When I was a teenager, my family's car broke down in Ouray, Colorado, a barely-there village (pop. 1,013) sitting at an altitude of 7,800 feet in the middle of the San Juan Mountains. I couldn't believe my misfortune: there was no swimming pool or television at the hotel where we stayed. There was no McDonald's; the nearest movie theater was forty-five miles away. My parents said we'd be staying until the car was fixed.
More than fifteen years later, in 2001, when l needed a remote location to get some writing done, I began an affair with that same little village, those same mountains. I shadowed some horse trainers at Eagle Hill Ranch and wrote about them in my hybrid memoir-in-progress, Splitting. The story of a marriage and an equine program for women in trouble, Splitting is told from three perspectives (a wife who stayed, a wife who ran, the wife who survived). Chapters have been published in River Teeth, Prime Number Magazine, Quarterly West, Barrelhouse, Fourth Genre, Grist, So To Speak, The Fourth River, Baltimore Review, Able Muse, under the gum tree, Image: Art, Faith, Mystery, and other journals and anthologies.
Meanwhile, my story-collection-in-progress, Trouble Is a Friend of Mine, spins into fiction local newspaper accounts about the environmental and wilderness disasters along U.S. 550 (known as the Million Dollar Highway), from Durango, to Silverton, through Ouray, and ending at Montrose. Stories from this collection have appeared in Colorado Review, The New Guard, Quarterly West, and other journals. In 2012, this collection won the Everett Southwest Literary Award, judged by Lee K. Abbott.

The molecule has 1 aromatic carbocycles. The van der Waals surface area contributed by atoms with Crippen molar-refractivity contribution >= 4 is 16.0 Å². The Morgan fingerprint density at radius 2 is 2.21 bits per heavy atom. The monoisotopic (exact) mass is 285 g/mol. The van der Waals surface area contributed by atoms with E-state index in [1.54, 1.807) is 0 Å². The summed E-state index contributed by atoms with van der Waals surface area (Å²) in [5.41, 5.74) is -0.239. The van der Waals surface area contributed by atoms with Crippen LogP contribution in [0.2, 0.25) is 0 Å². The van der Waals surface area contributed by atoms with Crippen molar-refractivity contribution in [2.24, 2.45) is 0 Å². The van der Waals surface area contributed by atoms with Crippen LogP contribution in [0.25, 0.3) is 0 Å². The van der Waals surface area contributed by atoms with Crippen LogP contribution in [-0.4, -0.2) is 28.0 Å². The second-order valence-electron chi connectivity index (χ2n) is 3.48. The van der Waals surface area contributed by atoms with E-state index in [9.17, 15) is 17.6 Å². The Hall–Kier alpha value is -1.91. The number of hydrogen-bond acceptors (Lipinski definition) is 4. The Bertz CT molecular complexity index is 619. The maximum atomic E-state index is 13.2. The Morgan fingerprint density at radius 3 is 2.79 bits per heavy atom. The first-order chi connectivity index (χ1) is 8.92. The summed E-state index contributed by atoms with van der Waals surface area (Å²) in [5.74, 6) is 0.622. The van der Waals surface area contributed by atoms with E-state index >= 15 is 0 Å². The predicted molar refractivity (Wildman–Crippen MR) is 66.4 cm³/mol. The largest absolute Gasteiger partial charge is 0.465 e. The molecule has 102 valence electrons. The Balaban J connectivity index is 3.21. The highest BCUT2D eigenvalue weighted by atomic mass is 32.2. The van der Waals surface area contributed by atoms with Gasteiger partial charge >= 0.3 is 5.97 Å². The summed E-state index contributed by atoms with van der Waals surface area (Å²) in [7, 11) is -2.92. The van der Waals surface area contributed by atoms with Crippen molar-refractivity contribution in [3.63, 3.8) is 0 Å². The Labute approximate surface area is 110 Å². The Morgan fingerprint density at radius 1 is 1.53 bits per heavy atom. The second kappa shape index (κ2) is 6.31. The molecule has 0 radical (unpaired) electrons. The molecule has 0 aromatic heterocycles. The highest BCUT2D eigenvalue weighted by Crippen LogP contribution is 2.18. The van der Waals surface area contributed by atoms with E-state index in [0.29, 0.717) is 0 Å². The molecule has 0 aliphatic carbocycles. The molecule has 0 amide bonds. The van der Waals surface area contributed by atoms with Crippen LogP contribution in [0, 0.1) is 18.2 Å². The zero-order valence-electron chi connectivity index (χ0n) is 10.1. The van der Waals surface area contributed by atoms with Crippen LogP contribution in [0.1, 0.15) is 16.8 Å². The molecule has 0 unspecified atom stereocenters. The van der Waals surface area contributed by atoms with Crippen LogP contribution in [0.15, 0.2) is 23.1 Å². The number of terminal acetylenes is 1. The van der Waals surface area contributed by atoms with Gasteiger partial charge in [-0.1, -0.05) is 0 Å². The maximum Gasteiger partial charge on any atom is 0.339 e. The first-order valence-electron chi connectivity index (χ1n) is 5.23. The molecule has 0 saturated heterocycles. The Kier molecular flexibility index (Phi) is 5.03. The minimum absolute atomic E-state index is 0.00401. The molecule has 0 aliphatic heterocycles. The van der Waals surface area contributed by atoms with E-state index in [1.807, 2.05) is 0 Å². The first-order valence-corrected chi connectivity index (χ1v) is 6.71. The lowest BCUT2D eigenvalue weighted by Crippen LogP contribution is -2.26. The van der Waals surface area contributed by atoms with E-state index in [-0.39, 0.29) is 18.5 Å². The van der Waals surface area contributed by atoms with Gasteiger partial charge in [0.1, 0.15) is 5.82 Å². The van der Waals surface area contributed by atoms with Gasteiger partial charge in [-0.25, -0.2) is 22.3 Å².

Tonight, you wonder why evolution hasn't yet untethered the eyes of female humans, bifurcating their vision so they can better see what's coming. Your head tilts over your shoulder toward the blind spot behind you, listening for trouble to charge through The Grit's door.
As the reel starts, the lights dim, you tell yourself two hours in a theater with a man not your husband means nothing. There's the tame aroma of popcorn. There's the crowd---safety in numbers.
in Quarterly West
At my cabin, spider webs dangled from the ceiling in the bathroom and kitchen. There was no telephone. A fat bear-proof garbage can sat on the deck—a warning. As I stood at the opened patio door, I pondered the chore of trash, the types of predators I’d traded my husband for.
Jenny doesn’t like fishing so close to the sterile headwaters. She resents the old mines that filled the river with ore and sulfur, and dyed it the color of egg yolks. She doesn’t like the roar of water this time of year either, how the snowmelt pumps up the river till it runs high and wild.